Installing and using the Cisco AnyConnect client with Debian and Ubuntu for UCI VPN

by Jeff Stern. [last updated April 27, 2017]

(Note: There is also an alternative method of installing UCI VPN support without using the Cisco client, but using the built-in Debian/Ubuntu openconnect and openvpn drivers, should you find the below method does not work for you, or if you prefer to use open-source non-proprietary software.)


OIT has a good general VPN-Linux page with instructions on setting up the Cisco AnyConnect VPN client software for Linux, but I got tripped up in a couple of places and thought I'd pass on some heads-ups for other Debian and Ubuntu users.

I originally wrote this "How-To" for Ubuntu v10, and have updated it through v17.04. It should work for most or all Debian-derived distributions including Ubuntu and its derivates.

Please do write me to let me know how it went for you, and/or with any suggestions. I'd love to hear that it helped someone and/or any improvements that could be added.

Thanks to several for the help getting here.


To get the Cisco VPN client working for an Ubuntu system, you'll need to install at least the Cisco AnyConnect client (Section 1). This gives you the core VPN functionality -- a shell vpn command to connect to / disconnect from the UCI VPN. KDE users (like myself) will have to use this method and stop here.

If you run a Gnome-based desktop, you can also optionally add the Linux NetworkManager OpenConnect GUI icon to connect and disconnect from the UCI VPN using your mouse. (Section 2)

Section 1: Installing and Using Core VPN Functionality (Cisco AnyConnect client)


  1. First, make sure you have the necessary Debian/Ubuntu support packages installed:
    $ sudo apt-get update
    $ sudo apt-get install lib32z1 lib32ncurses5
  2. Go to the Download site.
  3. Log in with your UCINetID if it asks.
  4. In the "Free-form query" field to the right, just type in "vpn" and hit Enter
  5. If, in the section, UCI only information, you see a Please login... link, then click on it and log in again using your UCINetID.
  6. You should now see a list of VPN clients to choose from. Click on Linux 32-bit AnyConnect or Linux 64-bit AnyConnect, depending on your system, and click Download my choice. Most people are on 64-bit machines now. If you are unsure, just run:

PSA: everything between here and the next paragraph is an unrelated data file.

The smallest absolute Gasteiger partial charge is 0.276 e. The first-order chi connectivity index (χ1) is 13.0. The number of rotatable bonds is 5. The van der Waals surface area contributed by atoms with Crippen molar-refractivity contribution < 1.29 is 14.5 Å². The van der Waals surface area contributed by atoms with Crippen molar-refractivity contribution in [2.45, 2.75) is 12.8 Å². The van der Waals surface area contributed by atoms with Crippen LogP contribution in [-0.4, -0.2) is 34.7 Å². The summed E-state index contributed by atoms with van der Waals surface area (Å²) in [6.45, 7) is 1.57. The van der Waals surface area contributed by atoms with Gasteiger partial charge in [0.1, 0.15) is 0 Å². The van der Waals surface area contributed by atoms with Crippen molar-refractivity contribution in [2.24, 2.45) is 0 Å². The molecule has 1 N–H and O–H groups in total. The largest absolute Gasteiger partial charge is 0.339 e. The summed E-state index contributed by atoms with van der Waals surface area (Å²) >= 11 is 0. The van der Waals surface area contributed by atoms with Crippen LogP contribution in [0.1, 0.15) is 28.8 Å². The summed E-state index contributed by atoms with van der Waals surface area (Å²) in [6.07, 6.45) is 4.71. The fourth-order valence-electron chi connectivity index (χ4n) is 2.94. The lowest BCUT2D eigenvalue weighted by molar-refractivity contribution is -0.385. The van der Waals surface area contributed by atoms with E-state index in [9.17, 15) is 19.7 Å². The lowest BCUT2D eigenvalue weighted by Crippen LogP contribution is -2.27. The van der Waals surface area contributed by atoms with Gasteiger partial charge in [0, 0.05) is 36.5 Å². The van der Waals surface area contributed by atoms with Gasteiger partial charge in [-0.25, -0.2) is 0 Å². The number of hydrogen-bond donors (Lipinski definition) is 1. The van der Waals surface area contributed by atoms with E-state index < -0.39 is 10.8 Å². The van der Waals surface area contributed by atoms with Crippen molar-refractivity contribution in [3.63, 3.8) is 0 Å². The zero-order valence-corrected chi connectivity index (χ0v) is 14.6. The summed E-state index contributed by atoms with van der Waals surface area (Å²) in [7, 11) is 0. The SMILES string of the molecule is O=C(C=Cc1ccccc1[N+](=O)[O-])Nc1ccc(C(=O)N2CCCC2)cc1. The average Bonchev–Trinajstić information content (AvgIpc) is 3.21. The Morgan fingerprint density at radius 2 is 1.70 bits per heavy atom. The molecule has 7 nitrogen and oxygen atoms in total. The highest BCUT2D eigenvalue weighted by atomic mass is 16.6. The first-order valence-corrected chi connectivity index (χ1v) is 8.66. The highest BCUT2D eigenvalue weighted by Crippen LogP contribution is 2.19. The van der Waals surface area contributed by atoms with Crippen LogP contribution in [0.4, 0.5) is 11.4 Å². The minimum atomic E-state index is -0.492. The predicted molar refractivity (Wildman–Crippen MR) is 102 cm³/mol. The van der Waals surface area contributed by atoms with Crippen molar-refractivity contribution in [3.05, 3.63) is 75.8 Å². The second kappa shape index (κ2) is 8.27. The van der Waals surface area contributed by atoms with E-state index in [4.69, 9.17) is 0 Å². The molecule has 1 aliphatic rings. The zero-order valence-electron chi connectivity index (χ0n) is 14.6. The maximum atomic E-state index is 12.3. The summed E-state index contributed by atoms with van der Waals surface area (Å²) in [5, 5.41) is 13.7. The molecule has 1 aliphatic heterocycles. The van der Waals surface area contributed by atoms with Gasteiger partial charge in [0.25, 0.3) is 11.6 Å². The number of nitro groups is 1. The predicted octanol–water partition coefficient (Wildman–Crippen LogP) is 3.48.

$ uname -a
    Linux sporkula 3.19.0-31-lowlatency #36-Ubuntu SMP PREEMPT Wed Oct 7 15:44:16 UTC 2015 x86_64 x86_64 x86_64 GNU/Linux
    As you can see from the above example, I am on 64-bit Intel (x86_64) based processor. If you see a '386' somewhere, then you are on a 32-bit machine.
  7. Save the anyconnect-predeploy-linux-64-3.1.11004-k9.tar.gz (or some similarly-named) file to your computer. The following instructions assume you stored it in your Downloads directory under your home dir.
  8. Now, open a terminal and..
    $ cd ~/Downloads
    $ tar zxvf anyconnect-predeploy-linux-64-3.1.11004-k9.tar.gz
    $ cd anyconnect-3.1.11004/vpn
    $ sudo ./
  9. Accept the terms and let it finish.
    Do you accept the terms in the license agreement? [y/n] y
    You have accepted the license agreement.
    Please wait while Cisco AnyConnect Secure Mobility Client is being installed...
    Starting Cisco AnyConnect Secure Mobility Client Agent...
  10. If you get the following message at the end instead:
    Failed to start vpnagentd.service: Unit vpnagentd.service failed to load: No such file or directory.
    it most likely means you did not install the two Ubuntu packages up in step 1, above.
  11. Now reload systemd, scanning for new or changed units:
    $ sudo systemctl daemon-reload
  12. The vpn client should now have been installed on your system and the vpnagentd process started. You can verify this by looking at the active processes:
    $ ps auxw | grep vpnagentd | grep -v grep
       root      3049  0.0  0.2 165960  8356 ?        Sl   09:07   0:04 /opt/cisco/anyconnect/bin/vpnagentd
  13. During the installation, the vpnagentd daemon should now be set up to be started each time your system is booted. To verify:
    $ find /etc/rc?.d -type l -name *vpnagentd*
    $ ls -l /etc/rc?.d/*vpn*
       lrwxrwxrwx 1 root root 21 Jun  5 09:07 /etc/rc2.d/K25vpnagentd -> /etc/init.d/vpnagentd*
       lrwxrwxrwx 1 root root 21 Jun  5 09:07 /etc/rc2.d/S85vpnagentd -> /etc/init.d/vpnagentd*
       lrwxrwxrwx 1 root root 21 Jun  5 09:07 /etc/rc3.d/K25vpnagentd -> /etc/init.d/vpnagentd*
       lrwxrwxrwx 1 root root 21 Jun  5 09:07 /etc/rc3.d/S85vpnagentd -> /etc/init.d/vpnagentd*
       lrwxrwxrwx 1 root root 21 Jun  5 09:07 /etc/rc4.d/K25vpnagentd -> /etc/init.d/vpnagentd*
       lrwxrwxrwx 1 root root 21 Jun  5 09:07 /etc/rc4.d/S85vpnagentd -> /etc/init.d/vpnagentd*
       lrwxrwxrwx 1 root root 21 Jun  5 09:07 /etc/rc5.d/K25vpnagentd -> /etc/init.d/vpnagentd*
       lrwxrwxrwx 1 root root 21 Jun  5 09:07 /etc/rc5.d/S85vpnagentd -> /etc/init.d/vpnagentd*
  14. Make an alias to point to the vpn command, so that you only have to type, "vpn" to start it. Insert the following line into either your ~/.bashrc or ~/.bash_aliases file:
    alias vpn='/opt/cisco/anyconnect/bin/vpn'
    and you can do the same for their windowed version:
    alias vpnui='/opt/cisco/anyconnect/bin/vpnui'
  15. Now sign out and back in so that the alias takes effect.

Connecting (via command-line)

  1. To start the client from a command-line prompt in a terminal window, using the alias you made above:
    $ vpn
  2. At the VPN> prompt, type connect and press Enter. You will now see: